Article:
I updated “Persuasion and Operant Conditioning: The Influence of B. F. Skinner in Big Tech and Ed-tech” with selections from “A Call for Critical Instructional Design”.

Operant conditioning and the manipulation of response to stimuli are at the heart of theories that support instructional design. But more, they form the foundation of almost all educational technology-from the VLE or LMS to algorithms for adaptive learning. Building upon behaviorism, Silicon Valley-often in collaboration with venture capitalists with a stake in the education market-have begun to realize Skinner’s teaching machines in today’s schools and universities.

And there’s the rub. When we went online to teach, we went online almost entirely without any other theories to support us besides instructional design. We went online first assuming that learning could be a calculated, brokered, duplicatable experience. For some reason, we took one look at the early internet and forgot about all the nuance of teaching, all the strange chaos of learning, and surrendered to a philosophy of see, do, hit submit.

The problem we face is not just coded into the VLE, either. It’s not just coded into Facebook and Twitter and the way we send an e-mail or the machines we use to send text messages. It’s coded into us. We believe that online learning happens this way. We believe that discussions should be posted once and replied to twice. We believe that efficiency is a virtue, that automated proctors and plagiarism detection services are necessary-and more than necessary, helpful.

But these are not things that are true, they are things that are sold.

Source: A Call for Critical Instructional Design

Operant conditioning and the manipulation of response to stimuli are at the heart of theories that support instructional design. But more, they form the foundation of almost all educational technology-from the VLE or LMS to algorithms for adaptive learning. Building upon behaviorism, Silicon Valley-often in collaboration with venture capitalists with a stake in the education market-have begun to realize Skinner’s teaching machines in today’s schools and universities.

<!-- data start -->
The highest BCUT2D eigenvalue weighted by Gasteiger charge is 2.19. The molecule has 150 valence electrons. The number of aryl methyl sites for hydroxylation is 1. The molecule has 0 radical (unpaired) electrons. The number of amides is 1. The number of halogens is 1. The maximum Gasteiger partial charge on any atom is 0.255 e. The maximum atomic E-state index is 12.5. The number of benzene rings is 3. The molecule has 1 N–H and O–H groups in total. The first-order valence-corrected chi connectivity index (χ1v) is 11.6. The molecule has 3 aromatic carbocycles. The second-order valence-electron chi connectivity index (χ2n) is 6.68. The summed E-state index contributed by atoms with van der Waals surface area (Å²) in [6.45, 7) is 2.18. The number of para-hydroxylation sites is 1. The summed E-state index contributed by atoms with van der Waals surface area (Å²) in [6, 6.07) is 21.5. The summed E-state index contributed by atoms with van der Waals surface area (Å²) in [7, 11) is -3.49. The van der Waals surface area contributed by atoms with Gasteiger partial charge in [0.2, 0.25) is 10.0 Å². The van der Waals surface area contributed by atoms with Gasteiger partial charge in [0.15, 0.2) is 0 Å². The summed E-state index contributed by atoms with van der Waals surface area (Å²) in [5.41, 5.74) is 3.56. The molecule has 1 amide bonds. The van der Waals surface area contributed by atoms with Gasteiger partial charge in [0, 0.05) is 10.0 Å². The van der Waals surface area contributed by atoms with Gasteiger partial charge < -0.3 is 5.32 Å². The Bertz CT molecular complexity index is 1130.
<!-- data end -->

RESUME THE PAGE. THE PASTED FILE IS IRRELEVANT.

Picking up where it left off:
And there’s the rub. When we went online to teach, we went online almost entirely without any other theories to support us besides instructional design. We went online first assuming that learning could be a calculated, brokered, duplicatable experience. For some reason, we took one look at the early internet and forgot about all the nuance of teaching, all the strange chaos of learning, and surrendered to a philosophy of see, do, hit submit.

The problem we face is not just coded into the VLE, either. It’s not just coded into Facebook and Twitter and the way we send an e-mail or the machines we use to send text messages. It’s coded into us. We believe that online learning happens this way. We believe that discussions should be posted once and replied to twice. We believe that efficiency is a virtue, that automated proctors and plagiarism detection services are necessary-and more than necessary, helpful.

But these are not things that are true, they are things that are sold.

Source: A Call for Critical Instructional Design

Critical pedagogy is a philosophy that “applies the tenets of critical social theory to the educational arena and takes on the task of examining how schools reproduce inequality and injustice” (Beck, 2005).

Critical pedagogy as developed by critical literacy elements in the classroom invites and encourages students to question issues of power. These issues include multiple indicators: socioeconomic status (SES), race, class, gender, sexual orientation, and age (Cervetti, Pardales, & Damico, 2001).

Source: What is “Critical Pedagogy”? | W. Ian O’Byrne

Working on my education education: bell hooks, Seymour Papert, Seymour Sarason, Ivan Illich, Maria Montessori, Paulo Freire, Patti Lather, Reggio Emilia, John Dewey, Jean Piaget, Tressie McMillan Cottom, Kimberlé Crenshaw